-constructors can be overloaded
-constructors are used to initialize the object and states of its member variables

Constructor Chaining: when you call new operator on a class type, the following happens:-

1. Constructor of the current class is called
2. Then constructor of the immediate superclass is called (automatically using super() if you haven't explicitly called a superclass constructor inside your constructor.
3. Then, next superclass constructor
4. Then next superclass constructor and so on until it reaches Object which is the topmost in java system
5. Instance variables of Object class are initialized with the declared values(explicitly assigned values)
6. Object constructor completes
7. Members of next class below Object get initialized
8. Constructor of the class below Object class completes
9. One step below, next class member variables get initialized with explicit values, and its constructor completes
10. and so on till it reaches the bottom most class in the inheritance hierarchy.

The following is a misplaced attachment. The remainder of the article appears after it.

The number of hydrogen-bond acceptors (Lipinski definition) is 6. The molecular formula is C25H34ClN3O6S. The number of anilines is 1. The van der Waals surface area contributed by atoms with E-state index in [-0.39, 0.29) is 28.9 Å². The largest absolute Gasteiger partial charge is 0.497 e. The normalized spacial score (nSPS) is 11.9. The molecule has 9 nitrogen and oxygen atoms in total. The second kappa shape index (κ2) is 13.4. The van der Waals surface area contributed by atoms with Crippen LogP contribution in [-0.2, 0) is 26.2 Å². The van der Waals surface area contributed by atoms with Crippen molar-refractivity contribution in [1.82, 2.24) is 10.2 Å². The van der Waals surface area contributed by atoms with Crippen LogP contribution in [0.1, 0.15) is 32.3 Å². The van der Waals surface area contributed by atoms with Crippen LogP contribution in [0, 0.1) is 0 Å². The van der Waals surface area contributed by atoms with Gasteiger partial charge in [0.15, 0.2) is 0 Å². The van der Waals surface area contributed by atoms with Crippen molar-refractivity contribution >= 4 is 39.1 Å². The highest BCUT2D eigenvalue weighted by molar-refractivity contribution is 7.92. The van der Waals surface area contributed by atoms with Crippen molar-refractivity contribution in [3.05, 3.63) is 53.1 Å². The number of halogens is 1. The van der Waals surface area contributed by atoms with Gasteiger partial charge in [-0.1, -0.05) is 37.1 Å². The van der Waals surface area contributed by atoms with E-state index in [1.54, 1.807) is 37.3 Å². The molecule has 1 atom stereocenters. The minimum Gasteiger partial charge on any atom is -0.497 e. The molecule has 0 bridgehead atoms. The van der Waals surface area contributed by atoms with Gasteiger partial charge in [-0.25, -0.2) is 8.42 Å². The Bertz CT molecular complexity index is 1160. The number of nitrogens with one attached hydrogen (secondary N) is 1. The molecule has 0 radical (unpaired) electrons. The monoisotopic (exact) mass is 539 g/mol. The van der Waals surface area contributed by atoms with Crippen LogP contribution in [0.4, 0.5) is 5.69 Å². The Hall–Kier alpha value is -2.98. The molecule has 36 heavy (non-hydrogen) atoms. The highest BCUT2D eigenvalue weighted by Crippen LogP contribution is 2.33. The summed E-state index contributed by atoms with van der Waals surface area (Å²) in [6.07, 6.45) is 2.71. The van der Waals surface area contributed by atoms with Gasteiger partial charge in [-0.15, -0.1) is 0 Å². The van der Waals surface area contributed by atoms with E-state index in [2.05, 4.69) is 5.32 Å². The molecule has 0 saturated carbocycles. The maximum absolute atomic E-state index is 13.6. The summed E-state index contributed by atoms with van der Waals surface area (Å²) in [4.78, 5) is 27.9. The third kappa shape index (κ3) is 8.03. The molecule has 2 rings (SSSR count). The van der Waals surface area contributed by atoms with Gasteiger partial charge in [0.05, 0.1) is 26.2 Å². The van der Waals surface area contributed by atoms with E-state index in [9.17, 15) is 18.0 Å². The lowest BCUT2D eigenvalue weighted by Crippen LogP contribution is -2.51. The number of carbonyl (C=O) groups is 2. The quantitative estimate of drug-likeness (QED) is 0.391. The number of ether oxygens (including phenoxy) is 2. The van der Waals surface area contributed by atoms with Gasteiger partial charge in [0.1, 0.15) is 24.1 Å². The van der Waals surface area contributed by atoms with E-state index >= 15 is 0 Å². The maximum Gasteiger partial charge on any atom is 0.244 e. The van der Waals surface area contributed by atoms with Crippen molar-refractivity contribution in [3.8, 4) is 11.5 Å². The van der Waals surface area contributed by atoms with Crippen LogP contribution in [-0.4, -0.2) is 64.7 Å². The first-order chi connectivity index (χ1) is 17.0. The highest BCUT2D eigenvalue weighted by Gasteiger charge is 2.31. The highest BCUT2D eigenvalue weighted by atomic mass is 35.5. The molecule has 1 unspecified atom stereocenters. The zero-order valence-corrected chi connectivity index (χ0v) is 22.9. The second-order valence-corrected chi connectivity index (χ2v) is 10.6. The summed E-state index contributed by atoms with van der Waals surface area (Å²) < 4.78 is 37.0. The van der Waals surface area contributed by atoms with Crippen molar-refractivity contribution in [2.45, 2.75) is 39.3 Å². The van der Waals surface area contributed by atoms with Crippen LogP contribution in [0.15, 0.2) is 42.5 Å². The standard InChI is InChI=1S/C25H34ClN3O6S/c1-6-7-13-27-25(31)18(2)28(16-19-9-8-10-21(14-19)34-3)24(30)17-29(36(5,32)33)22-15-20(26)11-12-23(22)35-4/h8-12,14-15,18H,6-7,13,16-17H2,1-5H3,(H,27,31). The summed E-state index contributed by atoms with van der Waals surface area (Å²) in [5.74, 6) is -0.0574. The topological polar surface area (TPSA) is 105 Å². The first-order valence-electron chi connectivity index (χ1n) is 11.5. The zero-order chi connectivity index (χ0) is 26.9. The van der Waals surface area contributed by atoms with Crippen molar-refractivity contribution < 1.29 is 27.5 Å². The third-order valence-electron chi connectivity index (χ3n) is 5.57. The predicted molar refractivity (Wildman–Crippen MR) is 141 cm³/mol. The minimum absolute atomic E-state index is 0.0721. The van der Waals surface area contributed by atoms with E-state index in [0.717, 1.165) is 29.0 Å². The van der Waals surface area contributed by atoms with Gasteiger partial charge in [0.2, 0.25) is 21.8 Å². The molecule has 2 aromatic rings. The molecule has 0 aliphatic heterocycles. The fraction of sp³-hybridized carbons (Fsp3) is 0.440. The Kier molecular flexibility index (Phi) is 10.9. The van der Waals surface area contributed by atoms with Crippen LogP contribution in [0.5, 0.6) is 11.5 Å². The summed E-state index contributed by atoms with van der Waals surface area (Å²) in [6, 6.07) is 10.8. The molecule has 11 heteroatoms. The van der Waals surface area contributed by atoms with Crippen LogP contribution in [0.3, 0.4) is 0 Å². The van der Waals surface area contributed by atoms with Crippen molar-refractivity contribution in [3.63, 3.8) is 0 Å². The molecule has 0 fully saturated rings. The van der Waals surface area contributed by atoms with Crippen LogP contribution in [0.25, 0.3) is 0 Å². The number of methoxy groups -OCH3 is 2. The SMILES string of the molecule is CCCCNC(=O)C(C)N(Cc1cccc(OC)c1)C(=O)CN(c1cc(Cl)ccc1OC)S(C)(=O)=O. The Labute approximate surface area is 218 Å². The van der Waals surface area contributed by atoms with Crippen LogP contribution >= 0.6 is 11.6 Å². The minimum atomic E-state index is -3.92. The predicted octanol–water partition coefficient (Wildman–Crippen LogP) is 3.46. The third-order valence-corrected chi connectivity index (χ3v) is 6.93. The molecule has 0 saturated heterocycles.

11. Bottom most class member variables are initialized (with explicit values if any)
12. Bottom most class constructor completes

This recursive work is called "constructor chaining".

First: super class constructor runs
Second: current class members get their explicitly assigned values
Third: current class constructor finishes

Rules for constructors

1.Constructors can use any access modifiers including private
2.It is legal to have a method with the same name as the class though it doesn't qualify as constructor for it has a return type!
3.Compiler generated default constructor is always no-arg constructor(only when no constructors are explicitly declared)